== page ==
We examined the activities of the survivin and control RSV promoters using replication-defective adenoviral vectors with the LacZ gene downstream of each of these promoters. Flow-cytometric analysis revealed that almost 100% of cells expressed LacZ after Ad.RSV-LacZ infection, and that less than 0.6% of cells were nonspecifically positive after no infection or infection with Ad.dE1.3 (lacking the transgene); thus, the experimental conditions were appropriate (Figure 4C). The percentages of cells expressing LacZ under control of the survivin promoter were 8.3 and 5.6% under the RSC-enriched (serum-minus) and RSC-exiguous (serum-plus) conditions, respectively. Next, we examined the activity of the survivin promoter relative to that of the RSV promoter, a representative control promoter with constitutively strong activity, by measuring β-galactosidase activities after infection with Ad.Surv-LacZ (Figure 4D and E). The survivin promoter activity was significantly higher in RSC-enriched (serum-minus) than in RSC-exiguous (serum-plus) conditions, and also significantly higher in sorted FGFR3-positive than in FGFR3-negative cells. This result, together with the same tendency in endogenous survivin gene expression, suggests that the survivin promoter, which is highly active in tumor cells but minimally active in normal cells [11,12], is more active in RSCs than in progeny. Furthermore, these results confirm that the adenovirally transduced promoter region functions well in RSCs.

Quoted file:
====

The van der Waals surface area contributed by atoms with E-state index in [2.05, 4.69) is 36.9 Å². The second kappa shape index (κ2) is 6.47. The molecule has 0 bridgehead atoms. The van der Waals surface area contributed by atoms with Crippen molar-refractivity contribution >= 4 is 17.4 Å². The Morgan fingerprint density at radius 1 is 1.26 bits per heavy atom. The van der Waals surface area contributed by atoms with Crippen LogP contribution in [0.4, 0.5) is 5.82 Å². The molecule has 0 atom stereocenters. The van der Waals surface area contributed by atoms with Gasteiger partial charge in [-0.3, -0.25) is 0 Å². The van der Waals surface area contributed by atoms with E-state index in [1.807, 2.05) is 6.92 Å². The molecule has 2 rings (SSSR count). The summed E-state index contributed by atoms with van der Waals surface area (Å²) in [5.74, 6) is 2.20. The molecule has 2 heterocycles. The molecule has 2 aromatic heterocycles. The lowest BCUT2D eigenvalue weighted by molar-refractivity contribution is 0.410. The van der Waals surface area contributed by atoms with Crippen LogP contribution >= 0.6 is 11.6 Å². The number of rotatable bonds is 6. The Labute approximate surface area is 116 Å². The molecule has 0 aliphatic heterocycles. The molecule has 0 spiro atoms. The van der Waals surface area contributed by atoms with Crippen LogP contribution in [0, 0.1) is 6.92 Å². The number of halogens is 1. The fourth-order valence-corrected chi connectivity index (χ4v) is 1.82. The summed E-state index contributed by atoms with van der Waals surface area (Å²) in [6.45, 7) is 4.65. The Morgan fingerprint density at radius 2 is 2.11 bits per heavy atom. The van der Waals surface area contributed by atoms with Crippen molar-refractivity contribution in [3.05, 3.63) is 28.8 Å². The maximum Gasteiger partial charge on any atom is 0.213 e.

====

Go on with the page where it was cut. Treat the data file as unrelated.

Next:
Surv.m-CRA exhibited more efficient replication and cytotoxicity against RSC-enriched cell fractions in vitro

The construction of the Surv.m-CRA used in this study is shown in Figure 5A. We first explored apparent viral replication and the cytotoxic effects of Surv.m-CRAs against RSC-enriched and RSC-exiguous cell fractions by microscopically observing the spread of cells expressing EGFP and the swollen cells that are a characteristic feature of the adenoviral cytopathic effect (Figure 5B). In both fractions, Surv.m-CRA induced prominent viral replication and cytotoxic effects as early as 3 days after infection at an MOI of 1. To accurately and quantitatively analyze the cytotoxic effect, we performed the WST viability assay (Figure 5C). Surv.m-CRA potently induced cell death in both groups. The cytotoxicity was somewhat more prominent under the RSC-enriched (serum-minus) than the RSC-exiguous (serum-plus) conditions (e.g., P < 0.005 and P < 0.05 between Surv.m-CRA and Ad.dE1.3 in RSC-enriched and RSC-exiguous, respectively, on day 5).

thumbnailFigure 5. Viral replication of Surv.m-CRA and cytotoxicity against KYM-1 cells cultured in serum-minus and serum-plus media. (A) Schematic representation of the construction of Surv.m-CRA. (B) Representative images of phase-contrast and fluorescence-microscopic pictures 5 days after infection with Surv.m-CRA, Ad.dE1.3, or no virus (none) of KYM-1 cells cultured in serum-minus or serum-plus media. Viral replication and cytopathic effects were prominent in both groups after Surv.m-CRA infection. (C) Cell viability was determined by WST-8 assay 3 or 5 days after infection.*, P < 0.05. **, P < 0.005. Surv.m-CRA efficiently replicated and potently induced cell death in both cell fractions cultured in serum-minus and serum-plus media.

Surv.m-CRA exhibited more efficient replication and cytotoxicity against sorted FGFR3-positive cells in vitro